Angry Judge Sanctions Justice Department Lawyers in Texas Massacre Case

Law-enforcement officials work at the scene of a fatal shooting at the First Baptist Church in Sutherland Springs, Texas, on Nov. 5, 2017. (Nick Wagner/Austin American-Statesman via AP)

SAN ANTONIO (CN) – Shortly after storming out of his own courtroom Wednesday, a federal judge in San Antonio sanctioned Justice Department attorneys for not disclosing the names of Air Force staffers who neglected to alert the FBI about a former airman who killed 26 people at a Texas church two years ago.

Less than five minutes into a status conference on the shooting victims’ negligence suit against the federal government, U.S. District Judge Xavier Rodriguez angrily walked out of his courtroom, threatening federal lawyers with sanctions for refusing to submit initial witness disclosures.

“I have to take a break, as I am already mad,” Rodriguez said, before calling for a 15-minute recess so the Justice Department lawyers could call their supervisors in Washington, D.C.

The litigation has been ongoing since June 2018, nearly a year after dishonorably discharged airman Devin Kelley used a Ruger AR-556 rifle to shoot and kill 26 worshippers at the First Baptist Church in Sutherland Springs, a town of 600 located about 30 miles southeast of San Antonio. Twenty more were injured in the shooting. Kelley was found dead in his car shortly after.

Survivors and victims’ families have filed 19 lawsuits in federal court since.

Kelley had served a year in the brig after being court-martialed in 2012 for beating his wife Danielle and fracturing his young stepson’s skull. But Air Force officials never reported this to the FBI’s National Criminal Information Center database, as required by law.

The victims’ attorneys say that if the Air Force hadn’t neglected to report Kelley to the FBI, the shooter would not have been able to purchase the rifle and ammunition used in the November 2017 massacre. But before the cases can go to trial, the government’s lawyers need to name the Air Force staff members responsible for reporting court-martialed personnel to the NCIC database.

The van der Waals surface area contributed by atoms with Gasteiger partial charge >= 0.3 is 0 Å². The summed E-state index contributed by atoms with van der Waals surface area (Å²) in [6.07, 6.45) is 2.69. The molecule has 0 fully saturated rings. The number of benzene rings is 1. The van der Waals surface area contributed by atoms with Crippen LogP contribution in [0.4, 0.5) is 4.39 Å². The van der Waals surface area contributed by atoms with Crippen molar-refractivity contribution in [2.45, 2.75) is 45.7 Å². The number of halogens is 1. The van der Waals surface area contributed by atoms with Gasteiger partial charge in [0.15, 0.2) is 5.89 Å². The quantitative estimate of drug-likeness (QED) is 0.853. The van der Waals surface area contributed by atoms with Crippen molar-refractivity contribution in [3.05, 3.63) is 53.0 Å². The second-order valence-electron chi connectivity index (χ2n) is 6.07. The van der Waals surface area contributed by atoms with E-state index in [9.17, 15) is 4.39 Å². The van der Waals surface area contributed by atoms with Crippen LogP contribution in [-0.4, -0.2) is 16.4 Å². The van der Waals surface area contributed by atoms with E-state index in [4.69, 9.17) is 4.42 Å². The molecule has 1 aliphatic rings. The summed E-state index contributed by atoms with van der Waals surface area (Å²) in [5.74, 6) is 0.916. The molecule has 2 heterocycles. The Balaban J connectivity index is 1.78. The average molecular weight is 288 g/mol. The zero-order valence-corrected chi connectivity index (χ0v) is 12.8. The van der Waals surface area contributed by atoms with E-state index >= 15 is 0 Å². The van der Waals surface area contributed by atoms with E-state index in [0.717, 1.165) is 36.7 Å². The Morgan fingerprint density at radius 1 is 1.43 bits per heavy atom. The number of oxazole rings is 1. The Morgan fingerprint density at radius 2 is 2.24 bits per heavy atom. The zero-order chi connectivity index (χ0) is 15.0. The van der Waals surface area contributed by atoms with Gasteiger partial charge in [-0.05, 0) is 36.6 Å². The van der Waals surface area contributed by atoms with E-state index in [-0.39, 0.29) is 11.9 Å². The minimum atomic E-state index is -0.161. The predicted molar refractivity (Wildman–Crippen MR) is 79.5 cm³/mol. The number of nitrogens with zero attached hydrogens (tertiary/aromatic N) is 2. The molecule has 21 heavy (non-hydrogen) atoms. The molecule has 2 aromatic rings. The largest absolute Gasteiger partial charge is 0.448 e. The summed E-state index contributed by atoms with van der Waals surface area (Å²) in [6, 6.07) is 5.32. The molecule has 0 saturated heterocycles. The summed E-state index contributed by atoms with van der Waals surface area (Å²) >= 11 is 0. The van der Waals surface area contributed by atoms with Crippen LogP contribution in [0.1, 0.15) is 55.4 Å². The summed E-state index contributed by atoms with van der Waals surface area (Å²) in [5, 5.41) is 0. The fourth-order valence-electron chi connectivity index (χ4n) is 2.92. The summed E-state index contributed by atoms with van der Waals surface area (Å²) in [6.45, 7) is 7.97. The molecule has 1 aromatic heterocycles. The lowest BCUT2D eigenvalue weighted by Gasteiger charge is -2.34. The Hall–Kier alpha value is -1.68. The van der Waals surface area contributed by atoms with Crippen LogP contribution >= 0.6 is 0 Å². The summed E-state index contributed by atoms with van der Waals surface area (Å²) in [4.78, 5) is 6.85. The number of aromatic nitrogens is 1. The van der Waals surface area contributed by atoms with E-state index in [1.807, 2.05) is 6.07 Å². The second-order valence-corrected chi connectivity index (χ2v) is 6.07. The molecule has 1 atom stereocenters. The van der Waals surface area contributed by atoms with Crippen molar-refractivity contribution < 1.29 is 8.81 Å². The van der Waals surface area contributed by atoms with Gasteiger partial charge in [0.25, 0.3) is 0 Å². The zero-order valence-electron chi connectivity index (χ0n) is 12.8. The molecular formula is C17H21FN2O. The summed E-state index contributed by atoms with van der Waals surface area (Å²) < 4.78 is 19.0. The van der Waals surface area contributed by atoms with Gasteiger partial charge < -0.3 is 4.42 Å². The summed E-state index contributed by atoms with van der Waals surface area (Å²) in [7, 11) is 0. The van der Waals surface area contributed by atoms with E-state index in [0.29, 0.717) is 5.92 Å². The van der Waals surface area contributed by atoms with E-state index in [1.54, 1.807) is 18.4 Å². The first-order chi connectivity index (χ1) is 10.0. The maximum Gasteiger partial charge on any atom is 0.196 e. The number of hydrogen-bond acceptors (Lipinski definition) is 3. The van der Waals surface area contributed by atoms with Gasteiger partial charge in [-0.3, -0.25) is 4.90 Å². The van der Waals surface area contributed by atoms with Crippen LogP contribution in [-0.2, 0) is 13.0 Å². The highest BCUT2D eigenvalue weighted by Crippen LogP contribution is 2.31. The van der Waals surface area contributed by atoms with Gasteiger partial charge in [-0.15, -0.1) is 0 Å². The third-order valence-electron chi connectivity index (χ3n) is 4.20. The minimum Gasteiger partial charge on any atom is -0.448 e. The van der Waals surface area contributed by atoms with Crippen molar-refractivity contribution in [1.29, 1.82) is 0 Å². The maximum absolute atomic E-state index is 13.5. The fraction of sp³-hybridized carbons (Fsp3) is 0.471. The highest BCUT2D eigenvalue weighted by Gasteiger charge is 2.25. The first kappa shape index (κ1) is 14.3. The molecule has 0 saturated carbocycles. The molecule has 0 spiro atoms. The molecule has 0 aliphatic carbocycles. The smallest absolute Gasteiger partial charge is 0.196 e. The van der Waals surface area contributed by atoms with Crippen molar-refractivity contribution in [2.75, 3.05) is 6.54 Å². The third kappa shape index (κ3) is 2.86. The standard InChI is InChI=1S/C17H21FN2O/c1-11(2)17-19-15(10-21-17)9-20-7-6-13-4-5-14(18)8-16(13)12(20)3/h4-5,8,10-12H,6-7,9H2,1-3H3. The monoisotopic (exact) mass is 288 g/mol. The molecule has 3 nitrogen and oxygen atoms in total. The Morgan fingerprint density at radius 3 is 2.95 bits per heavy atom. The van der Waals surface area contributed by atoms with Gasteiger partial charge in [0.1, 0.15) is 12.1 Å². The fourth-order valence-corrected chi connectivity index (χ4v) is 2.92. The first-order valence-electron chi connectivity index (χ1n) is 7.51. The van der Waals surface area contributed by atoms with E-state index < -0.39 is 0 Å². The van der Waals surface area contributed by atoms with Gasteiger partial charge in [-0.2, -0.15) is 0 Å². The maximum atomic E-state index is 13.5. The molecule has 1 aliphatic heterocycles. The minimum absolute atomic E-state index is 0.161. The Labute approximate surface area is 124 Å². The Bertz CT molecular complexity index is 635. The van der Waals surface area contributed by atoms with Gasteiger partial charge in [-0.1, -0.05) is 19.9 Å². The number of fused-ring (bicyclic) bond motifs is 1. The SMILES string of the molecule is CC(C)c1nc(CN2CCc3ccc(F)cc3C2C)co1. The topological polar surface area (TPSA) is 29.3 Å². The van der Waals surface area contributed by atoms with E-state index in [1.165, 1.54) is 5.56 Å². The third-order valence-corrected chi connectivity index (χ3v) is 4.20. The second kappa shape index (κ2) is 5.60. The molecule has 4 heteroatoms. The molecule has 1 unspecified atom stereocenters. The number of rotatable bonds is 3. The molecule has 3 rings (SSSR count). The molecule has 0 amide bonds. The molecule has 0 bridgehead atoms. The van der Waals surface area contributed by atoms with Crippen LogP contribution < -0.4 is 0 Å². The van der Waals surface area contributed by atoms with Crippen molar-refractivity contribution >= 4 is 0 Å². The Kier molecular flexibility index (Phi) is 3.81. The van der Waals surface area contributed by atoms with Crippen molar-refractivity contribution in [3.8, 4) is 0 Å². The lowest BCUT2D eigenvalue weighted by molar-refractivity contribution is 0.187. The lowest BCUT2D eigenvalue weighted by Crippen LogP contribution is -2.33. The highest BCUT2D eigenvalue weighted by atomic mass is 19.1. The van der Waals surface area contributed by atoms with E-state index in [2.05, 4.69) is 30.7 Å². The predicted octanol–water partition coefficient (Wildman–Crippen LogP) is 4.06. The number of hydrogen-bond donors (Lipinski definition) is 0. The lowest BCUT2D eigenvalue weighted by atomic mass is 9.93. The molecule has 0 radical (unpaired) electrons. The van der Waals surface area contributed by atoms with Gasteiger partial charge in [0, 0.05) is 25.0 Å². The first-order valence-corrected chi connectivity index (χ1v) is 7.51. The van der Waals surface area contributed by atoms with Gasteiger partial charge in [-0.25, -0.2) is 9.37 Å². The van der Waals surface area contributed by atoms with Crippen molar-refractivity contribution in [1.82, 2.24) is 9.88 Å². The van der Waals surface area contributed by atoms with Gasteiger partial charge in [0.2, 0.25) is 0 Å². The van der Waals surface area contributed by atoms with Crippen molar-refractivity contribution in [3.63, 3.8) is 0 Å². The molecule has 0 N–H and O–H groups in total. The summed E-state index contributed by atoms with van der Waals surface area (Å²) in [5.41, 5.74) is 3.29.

After the 15-minute break, Rodriguez returned to his bench. Justice Department attorneys Austin Furman and Paul Stern requested a protective order, indicating an unwillingness to put the staff at fault on the public record.

“Government, with its infinite wisdom … has decided it doesn’t want to disclose the names,” Rodriguez replied before handing down the sanctions.

The Justice Department must pay the plaintiffs’ fees for “every single” one of the 13 attorneys present at the hearing and must submit the names by the end of the day Friday.

“The courts are open forum, so unless there is a particular need to keep some information kept from the public … that’s when protective orders get kicked in,” Rodriguez said.

Furman, who served as the government’s lead counsel during Wednesday’s hearing, conceded that no threats had been made against the Air Force personnel who failed to report Kelley.

“We’re working in a black box,” said Jamal Alsaffar, lead counsel for the plaintiffs’ consolidated cases. “They have all this information readily available at the fingertips. We haven’t got the names.”

After sanctioning the government, Rodriguez grilled Alsaffar for the plaintiffs’ own procedural improprieties, including submitting documents to the court totaling more than 600 pages of disclosures and discovery requests.

The rest of the hearing concerned requests for production of documents and other evidence that the survivors’ legal team will use to construct their case against the government.

In May, Rodriguez tossed some of the survivors’ legal claims as a matter of law, finding that they could not move forward on their negligence per se allegations but preserved their tort claims for negligent undertaking and negligent training and supervision.

Though the case has narrowed, one thing hasn’t changed: the court’s frustration with Justice Department attorneys’ refusal to speedily provide information such as witness disclosures, discovery requests and factual stipulations, and their failure to timely file dispositive motions.

At an October 2018,  status conference, Rodriguez told federal attorneys, “I don’t understand why the government won’t agree to factual statements that its own personnel has admitted to,” referring to an inspector general report on the Air Force’s failure to report Kelley to the FBI.

Government attorneys again seemed reticent about the findings of the inspector general, but Rodriguez wasn’t having it.

“You’re already trying my patience, since June 2018,” the judge said Wednesday. “Now my good faith?”

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